Monday, October 15, 2012

Education Standards Scaled To Meet Demographics

The left, for years, cried that the education system was lopsided and favored certain demographics (mostly by race). Of course, they did so while advocating for racially segregating the schools.

Then they called for national education standards and a means to grade the education programs on a common scale across the nation. Then, when such were established, they claimed the standards were unfair and favored certain segments of the population while handicapping others based upon cultural and racial differences.

Over the years, since the 1970 when those national standards started creeping into how local school districts were run and graded, those standards were reduced, slowly but steadily, to meet these "cultural" differences, thereby setting standards according to the lowest common denominator instead of potential and highest expectations. Doing so has created incentives to do the bare minimum and be lauded as "above average" for doing so.

Along came the 1990s when it suddenly became taboo to fail a student who was not achieving. Competition started to be weened out. Spelling bees were seen as bad because they discriminated against certain ethnic groups. Competition was bad because it didn't bring about any form of unity. We saw this in sports, academics, and across the board.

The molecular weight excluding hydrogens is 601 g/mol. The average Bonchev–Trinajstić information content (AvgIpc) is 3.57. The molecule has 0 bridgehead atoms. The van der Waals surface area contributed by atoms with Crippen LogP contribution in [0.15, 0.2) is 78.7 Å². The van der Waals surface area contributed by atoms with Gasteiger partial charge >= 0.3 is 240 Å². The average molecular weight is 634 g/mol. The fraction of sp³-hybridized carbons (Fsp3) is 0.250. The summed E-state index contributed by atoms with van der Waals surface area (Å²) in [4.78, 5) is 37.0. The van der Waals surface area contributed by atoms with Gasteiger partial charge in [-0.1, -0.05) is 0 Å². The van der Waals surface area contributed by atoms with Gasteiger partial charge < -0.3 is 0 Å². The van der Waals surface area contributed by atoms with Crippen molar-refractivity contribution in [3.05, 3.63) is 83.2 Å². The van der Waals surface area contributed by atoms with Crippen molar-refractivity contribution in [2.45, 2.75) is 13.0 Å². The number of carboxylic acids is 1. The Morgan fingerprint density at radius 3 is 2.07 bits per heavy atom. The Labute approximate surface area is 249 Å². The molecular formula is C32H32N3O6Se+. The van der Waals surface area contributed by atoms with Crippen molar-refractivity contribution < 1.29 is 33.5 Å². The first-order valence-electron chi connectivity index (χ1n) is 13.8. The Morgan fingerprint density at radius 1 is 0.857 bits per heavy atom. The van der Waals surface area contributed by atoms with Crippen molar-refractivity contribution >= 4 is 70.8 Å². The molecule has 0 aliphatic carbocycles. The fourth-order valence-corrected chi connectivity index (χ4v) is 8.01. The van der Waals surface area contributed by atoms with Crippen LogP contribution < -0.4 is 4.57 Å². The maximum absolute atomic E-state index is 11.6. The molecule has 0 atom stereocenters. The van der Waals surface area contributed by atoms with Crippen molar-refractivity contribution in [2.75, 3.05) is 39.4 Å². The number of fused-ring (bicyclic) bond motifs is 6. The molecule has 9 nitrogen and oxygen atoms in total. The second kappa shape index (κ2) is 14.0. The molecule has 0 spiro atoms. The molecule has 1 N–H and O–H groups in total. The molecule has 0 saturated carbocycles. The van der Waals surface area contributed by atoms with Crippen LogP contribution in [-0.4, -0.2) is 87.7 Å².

Now we see that those "national standards" are not as uniform as suspected. For example, The Florida Board of Education grades students according to race. The new plan sets goals based upon a student's race, not their actual abilities. If the student is Asian, for example, their proficiency level for math is set at 92% while blacks are set at 74%. I wonder how former presidential candidate Herman Cain feels about being told his math abilities are, racially, below the expectations of his non-black classmates. Mr. Cain has a degree in Mathematics and is a successful business man.

Florida wasn't the first state to do so. Virginia passed similar legislation in August.

Some states expect students of different cultural backgrounds to have special treatment, such as Texas, which has classes for exclusively Spanish-speaking students. These are not ESL-type classes, either. The students are not expected to learn English.

In Georgia, one school district went so far as to cheat on standardized tests in order to counteract the alleged racial biases in the tests. For some reason, 2+2 doesn't always equal 4, and can equal 3, according to this manner of thinking.

So, they screamed for a national standard, with the idea that such testing could be used to identify areas that needed better attention to educating the students. When the students in those areas fail to improve, it means either the standards are biased or certain collectives (by race) need different, "more fair", special standards.

However, most public education systems in this country are dominated by union-thug-loving, left-leaning, Frankfort School ideologue indoctrinators. They permeate the district administrations and even the school boards. So, it would follow that they wish to break students up and have them identified by their ascribed collectives.